Thursday, July 12, 2007

Relativity and Deviance

I'm currently reading two books about deviance. The first, which I have actually started, is "The Relativity of Deviance" and as the title implies it is largely about how deviance is a relative thing and it proposes that there really is no such thing as actual deviance because all things can be acceptable or unacceptable depending upon the culture in which the action is performed.

The second is "the Politics of Deviance" which is reported to be more along the lines of how deviance has become acceptable within our culture, what that means and so on.

My opinion, while deviance is different from culture to culture, in large part, there are certain things which are generally deviant within mainstream cultures and that this is not only a true thing, but that it is a good thing for cultures to have ideals of behavior... I'm not a relativist (well, not completely).

Random murder, for instance, is pretty much deviant (and criminal) behavior throughout the world, within cultures. While some cultures may be ok with murdering people outside of their group, I don't know of any that believe that killing someone, for no reason, within the group is acceptable... with the exception of infanticide (and in cultures where infanticide is acceptable, infants are generally considered to be non-persons or non-members of the group) or special rights given to certain persons for whatever reason.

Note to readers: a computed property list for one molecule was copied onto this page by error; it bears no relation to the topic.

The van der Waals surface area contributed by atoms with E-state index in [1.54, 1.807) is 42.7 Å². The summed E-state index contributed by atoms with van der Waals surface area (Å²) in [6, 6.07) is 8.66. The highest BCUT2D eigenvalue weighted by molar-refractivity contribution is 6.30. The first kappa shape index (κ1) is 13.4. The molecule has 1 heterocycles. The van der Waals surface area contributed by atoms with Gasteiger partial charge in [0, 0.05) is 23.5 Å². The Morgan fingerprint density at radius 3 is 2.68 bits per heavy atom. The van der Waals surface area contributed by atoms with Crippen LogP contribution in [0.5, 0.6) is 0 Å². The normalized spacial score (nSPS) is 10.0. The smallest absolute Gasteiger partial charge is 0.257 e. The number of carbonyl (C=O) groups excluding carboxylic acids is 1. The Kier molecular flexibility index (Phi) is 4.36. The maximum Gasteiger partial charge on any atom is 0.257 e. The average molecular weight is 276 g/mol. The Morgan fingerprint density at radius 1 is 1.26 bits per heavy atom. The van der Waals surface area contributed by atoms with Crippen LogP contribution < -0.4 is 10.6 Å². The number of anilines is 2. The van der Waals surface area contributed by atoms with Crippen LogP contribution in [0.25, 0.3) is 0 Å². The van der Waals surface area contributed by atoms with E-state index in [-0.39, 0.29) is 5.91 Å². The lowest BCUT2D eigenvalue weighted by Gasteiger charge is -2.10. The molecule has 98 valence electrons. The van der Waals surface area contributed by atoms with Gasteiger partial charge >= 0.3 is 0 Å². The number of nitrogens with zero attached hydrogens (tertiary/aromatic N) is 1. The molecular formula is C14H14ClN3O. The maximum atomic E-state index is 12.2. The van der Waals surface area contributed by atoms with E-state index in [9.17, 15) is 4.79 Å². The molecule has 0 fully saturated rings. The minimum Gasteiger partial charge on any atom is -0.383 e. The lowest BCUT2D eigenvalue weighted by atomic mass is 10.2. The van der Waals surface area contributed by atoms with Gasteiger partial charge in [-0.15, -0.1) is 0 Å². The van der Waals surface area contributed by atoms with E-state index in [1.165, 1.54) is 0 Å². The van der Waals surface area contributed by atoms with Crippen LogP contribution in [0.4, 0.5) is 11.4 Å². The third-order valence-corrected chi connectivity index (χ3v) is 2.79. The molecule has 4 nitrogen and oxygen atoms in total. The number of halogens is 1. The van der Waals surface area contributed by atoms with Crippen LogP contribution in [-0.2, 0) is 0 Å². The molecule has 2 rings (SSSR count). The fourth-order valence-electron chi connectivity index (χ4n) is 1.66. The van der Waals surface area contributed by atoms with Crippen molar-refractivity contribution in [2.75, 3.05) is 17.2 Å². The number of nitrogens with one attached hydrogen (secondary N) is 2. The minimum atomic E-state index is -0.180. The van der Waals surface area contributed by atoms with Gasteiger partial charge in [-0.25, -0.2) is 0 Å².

Another example of pretty universal abhorrence is having sexual relations with a child who is deemed to be beneath the age of acceptable sexual initiation. The age may vary considerably among groups and between genders (and this prohibition may not apply to children engaging in sexual play amongst themselves) but all groups seem to have a minimum age which is acceptable for adults to engage in sexual activities with a younger person.

But, some people say, there are groups of people who engage in random killing or have sex with infants and so it must be true that these behaviors are only deviant because of social conditioning... well, I think not. I'd say that groups who engage in these behaviors are not part of the mainstream culture of their society, and that while they may have personal ideals or rationalizations for their acts, their acts are still deviant within the larger culture they live in.

And there is a reason for the idea of deviance, and that some things are wrong. In order for people to live in societies, rules of conduct must be agreed upon and generally followed which will protect us from each other (in whatever ways we collectively decide are necessary). If we decide that there are really no deviant acts or wrong behaviors then we give people license to act in ways which are harmful to others and thus increase the insecurity of the group as a whole.

Some people believe that social condemnation of acts actually increases their incidence, but if we observe the actuality of events we can see that most people will obey the rules of their particular society (or subculture) when societal proscriptions are in place and punishments for failure to obey norms and ideals are harsh... When unwed motherhood was a permanent black mark and would ruin a girl's reputation and chances in life, forever, the vast majority of women did not engage in premarital sex or have children when unmarried (and no, I don't hope to return to this state of affairs).